Tip number 4; visit some of those people who leave a comment. Depending on the quality of the comment, I tend to check out the links of new commenters to see whether they’re responding from a blog or from a business site. If I’m interested in the topic of feel I have something pertinent to share my opinion, I’ll leave a comment… when I can. That always helps your own blog, because people are more willing to share your content when you prove you care about theirs.
Tip number 5; make it easy for people to share their comments with you. Some blogs require that you sign up for a service; that’s been around since I started blogging in 2005. I’ve never signed up for any of those services like Disqus and some others whose names I can’t think of at the moment. I am on Blogspot’s commenting list, though I can’t remember how I got there, and I’m on WordPress.com’s list because I’ve written for a couple of business blogs owned by others there over the years. If it’s complicated people would rather leave than deal with the nonsense.
Tip number 6; allow comments! I get it; spam is irksome. However, not only are there plugins that help deal with spam, but if you’re paying attention you’ll see a lot of patterns you can deal with by using the discussion area of your settings and adding words and email addresses you don’t want getting through without moderation. You can’t be getting as much spam as I do; a plugin service I pay for called Clean Talk blocked just over 5,000 spam comments last year. Adding “gmail.com” to my discussion area has kept a lot of comments that Clean Talk misses from reaching my comments area. Go ahead and allow comments; as I said earlier, people hate being ignored.
Tip number 7; promote your content… promote it more than once. I’ve covered this multiple times on this blog and even on YouTube, but I’ll touch upon it once again. When you create new content, share it in as many appropriate places as possible. Twitter’s good for everything. LinkedIn is good if it’s even somewhat business related, and it doesn’t have to be related to your specific business.
I share my original content on Twitter at least 8 times in the first week, then it goes into rotation to make sure I share it again down the line; that includes my YouTube videos. I only share once on LinkedIn because that seems appropriate, and only business related items (which means my article about diabetes never made it to LinkedIn). However, some of the non-business related content is appropriate to share on Facebook (the diabetes article was shared there), and your audience is actually more loyal there than anywhere else, even if they don’t come to the blog to comment (which is okay because if they comment on your Facebook link it’ll show up in their streams to their friends you’re not connected to).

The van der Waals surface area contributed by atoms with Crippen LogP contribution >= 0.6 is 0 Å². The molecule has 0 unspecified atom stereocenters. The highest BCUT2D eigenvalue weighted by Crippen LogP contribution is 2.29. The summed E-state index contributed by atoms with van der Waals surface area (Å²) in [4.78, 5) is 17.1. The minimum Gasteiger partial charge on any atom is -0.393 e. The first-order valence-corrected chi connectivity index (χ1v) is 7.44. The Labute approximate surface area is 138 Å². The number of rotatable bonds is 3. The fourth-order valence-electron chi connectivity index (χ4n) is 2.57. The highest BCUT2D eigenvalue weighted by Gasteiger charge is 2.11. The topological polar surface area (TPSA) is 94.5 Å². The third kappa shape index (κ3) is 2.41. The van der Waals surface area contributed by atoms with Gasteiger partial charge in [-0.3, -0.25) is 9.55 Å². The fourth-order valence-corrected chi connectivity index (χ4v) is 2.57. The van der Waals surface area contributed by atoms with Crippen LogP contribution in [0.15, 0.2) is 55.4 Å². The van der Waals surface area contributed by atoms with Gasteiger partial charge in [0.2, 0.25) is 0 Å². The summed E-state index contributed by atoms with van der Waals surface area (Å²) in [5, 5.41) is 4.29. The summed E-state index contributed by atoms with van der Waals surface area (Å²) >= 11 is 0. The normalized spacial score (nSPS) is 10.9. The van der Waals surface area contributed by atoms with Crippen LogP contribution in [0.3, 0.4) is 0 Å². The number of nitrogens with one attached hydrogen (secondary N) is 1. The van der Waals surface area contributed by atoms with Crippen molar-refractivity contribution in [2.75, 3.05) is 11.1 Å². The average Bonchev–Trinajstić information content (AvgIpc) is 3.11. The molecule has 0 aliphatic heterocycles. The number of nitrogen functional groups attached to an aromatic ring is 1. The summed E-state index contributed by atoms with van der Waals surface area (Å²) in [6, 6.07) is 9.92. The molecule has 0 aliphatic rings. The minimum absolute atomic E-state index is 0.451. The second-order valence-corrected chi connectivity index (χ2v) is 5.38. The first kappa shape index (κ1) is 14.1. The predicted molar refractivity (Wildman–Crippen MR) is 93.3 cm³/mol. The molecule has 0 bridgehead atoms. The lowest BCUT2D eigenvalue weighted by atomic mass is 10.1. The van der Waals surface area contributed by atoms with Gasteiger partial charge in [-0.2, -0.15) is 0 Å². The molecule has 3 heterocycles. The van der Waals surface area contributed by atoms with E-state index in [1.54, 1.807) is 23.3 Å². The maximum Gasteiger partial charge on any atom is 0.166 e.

Tip number 8; promote other people’s content, especially if you’re in it. I’ve been interviewed a bunch of times over the years. It used to mainly be blogs, but these days it’s mainly podcasts. No matter what the platform is, or whether I conducted the interview or was the subject of the interview, I have all of those in a place there I share all of them at least once every month on Twitter. What I also do is share the Twitter handle of the person or persons who were a part of the interview. Some of them see it and will like, share or comment on it, which benefits everyone.
Tip number 9; if someone promotes something with you in it, whether it’s new or not, help promote it by re-sharing it, liking it or commenting on it. If you’re smart, you’ll do something like that every time it comes up. I’ve noticed that most people only share something once, no matter what you do to help them get the word out, even if it’s about them. If you’re not willing to help yourself, why expect others to help you? And if you’re not doing enough to promote your own content, why are you griping that you’re not getting visitors or enough traffic?
I’m stopping here so I can stay under half as many words at that initial article I linked to; that and 9 is one of my lucky numbers. 🙂 These aren’t comprehensive, but I think they’re enough to help. What say you?